Lady Romeo: The Radical and Revolutionary Life of Charlotte Cushman, America’s First Celebrity by Tana Wojczuk

“Charlotte Cushman is a very dangerous young man.” So wrote an anonymous female fan, on seeing the American actress play Romeo on stage in London in 1845, the role that secured her transatlantic stardom. Overturning decades of theatrical convention, Charlotte performed Shakespeare’s original text, rather than David Garrick’s bowdlerized version that woke Juliet up just in time for a tear-jerking final embrace. As Charlotte transformed herself into the strutting Italian nobleman, it was her audience, instead, that awoke. Stirred by her virility and moved by her vulnerability, they forgot the young hero was a woman, and remembered the play was a tragedy. With her younger sister, Susan, playing Juliet, Charlotte’s Romeo could clasp her lover’s body and weep over her freely without any hint of impropriety. Yet the frisson of her gender-bending performance hung in the air, inspiring the breathless adoration of scores of young women.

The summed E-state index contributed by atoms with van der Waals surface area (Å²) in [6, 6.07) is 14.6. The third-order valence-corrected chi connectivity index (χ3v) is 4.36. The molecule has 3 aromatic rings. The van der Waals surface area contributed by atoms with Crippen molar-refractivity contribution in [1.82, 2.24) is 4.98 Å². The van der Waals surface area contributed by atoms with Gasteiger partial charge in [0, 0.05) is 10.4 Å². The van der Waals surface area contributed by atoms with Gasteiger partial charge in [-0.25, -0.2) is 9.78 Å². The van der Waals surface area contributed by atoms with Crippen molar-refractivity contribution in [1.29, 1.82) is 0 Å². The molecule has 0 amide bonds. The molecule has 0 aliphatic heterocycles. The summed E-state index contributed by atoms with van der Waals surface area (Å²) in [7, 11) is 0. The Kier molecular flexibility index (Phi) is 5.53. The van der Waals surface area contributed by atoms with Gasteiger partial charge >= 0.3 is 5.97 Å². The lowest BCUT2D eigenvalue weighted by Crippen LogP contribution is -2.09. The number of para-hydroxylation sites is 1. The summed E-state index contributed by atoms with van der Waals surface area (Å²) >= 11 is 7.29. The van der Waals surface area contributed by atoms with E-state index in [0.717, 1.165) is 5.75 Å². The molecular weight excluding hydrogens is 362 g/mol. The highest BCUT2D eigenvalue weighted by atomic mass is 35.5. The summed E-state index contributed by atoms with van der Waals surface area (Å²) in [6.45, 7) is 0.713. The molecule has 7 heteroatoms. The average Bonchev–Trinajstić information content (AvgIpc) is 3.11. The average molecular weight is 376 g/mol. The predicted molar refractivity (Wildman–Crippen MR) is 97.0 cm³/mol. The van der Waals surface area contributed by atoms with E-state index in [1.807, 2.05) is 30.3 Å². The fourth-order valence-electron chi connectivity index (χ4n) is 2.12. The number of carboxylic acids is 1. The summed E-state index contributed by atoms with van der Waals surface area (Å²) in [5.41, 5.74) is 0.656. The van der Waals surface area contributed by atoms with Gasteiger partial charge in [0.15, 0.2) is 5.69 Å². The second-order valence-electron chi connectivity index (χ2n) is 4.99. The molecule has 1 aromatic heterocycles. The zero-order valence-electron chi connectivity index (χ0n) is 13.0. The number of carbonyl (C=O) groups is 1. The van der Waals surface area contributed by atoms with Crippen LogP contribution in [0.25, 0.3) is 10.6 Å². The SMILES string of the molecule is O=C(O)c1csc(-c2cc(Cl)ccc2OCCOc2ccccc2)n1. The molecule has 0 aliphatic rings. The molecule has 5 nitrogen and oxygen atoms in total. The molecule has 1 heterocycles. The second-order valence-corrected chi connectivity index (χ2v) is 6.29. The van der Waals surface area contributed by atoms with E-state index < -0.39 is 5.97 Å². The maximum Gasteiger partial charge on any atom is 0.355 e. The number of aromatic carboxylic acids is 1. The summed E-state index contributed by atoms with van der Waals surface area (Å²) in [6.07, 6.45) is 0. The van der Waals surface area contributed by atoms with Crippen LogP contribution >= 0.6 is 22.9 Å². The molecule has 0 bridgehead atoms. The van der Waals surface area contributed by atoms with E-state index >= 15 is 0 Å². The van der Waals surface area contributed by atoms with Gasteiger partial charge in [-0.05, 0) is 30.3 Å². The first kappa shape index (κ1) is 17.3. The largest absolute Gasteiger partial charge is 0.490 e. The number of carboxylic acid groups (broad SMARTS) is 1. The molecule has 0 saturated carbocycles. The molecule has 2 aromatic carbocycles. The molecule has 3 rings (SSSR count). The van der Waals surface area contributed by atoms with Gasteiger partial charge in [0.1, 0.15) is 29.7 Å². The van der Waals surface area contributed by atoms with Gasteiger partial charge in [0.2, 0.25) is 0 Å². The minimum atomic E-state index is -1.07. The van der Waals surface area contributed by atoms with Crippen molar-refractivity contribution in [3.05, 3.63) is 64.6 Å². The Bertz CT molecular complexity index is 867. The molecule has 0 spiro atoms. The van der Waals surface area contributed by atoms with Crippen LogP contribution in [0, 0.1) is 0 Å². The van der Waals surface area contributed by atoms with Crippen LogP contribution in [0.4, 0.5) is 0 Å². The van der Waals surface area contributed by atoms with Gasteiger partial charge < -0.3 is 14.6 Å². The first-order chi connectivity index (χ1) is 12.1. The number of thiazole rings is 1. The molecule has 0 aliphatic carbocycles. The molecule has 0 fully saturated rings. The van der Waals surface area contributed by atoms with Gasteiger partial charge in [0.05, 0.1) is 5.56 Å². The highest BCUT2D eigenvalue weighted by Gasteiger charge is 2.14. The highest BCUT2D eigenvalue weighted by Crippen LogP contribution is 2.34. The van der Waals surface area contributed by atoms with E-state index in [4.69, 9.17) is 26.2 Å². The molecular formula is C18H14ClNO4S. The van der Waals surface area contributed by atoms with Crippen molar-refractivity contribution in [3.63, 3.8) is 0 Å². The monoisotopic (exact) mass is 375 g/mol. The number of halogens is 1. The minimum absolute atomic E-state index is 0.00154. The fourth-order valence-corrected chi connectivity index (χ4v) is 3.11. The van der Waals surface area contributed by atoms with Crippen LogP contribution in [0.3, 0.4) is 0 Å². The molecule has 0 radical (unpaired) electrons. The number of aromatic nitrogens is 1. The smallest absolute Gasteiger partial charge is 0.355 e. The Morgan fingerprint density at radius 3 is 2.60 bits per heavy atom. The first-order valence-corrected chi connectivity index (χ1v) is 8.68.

Dangerous indeed.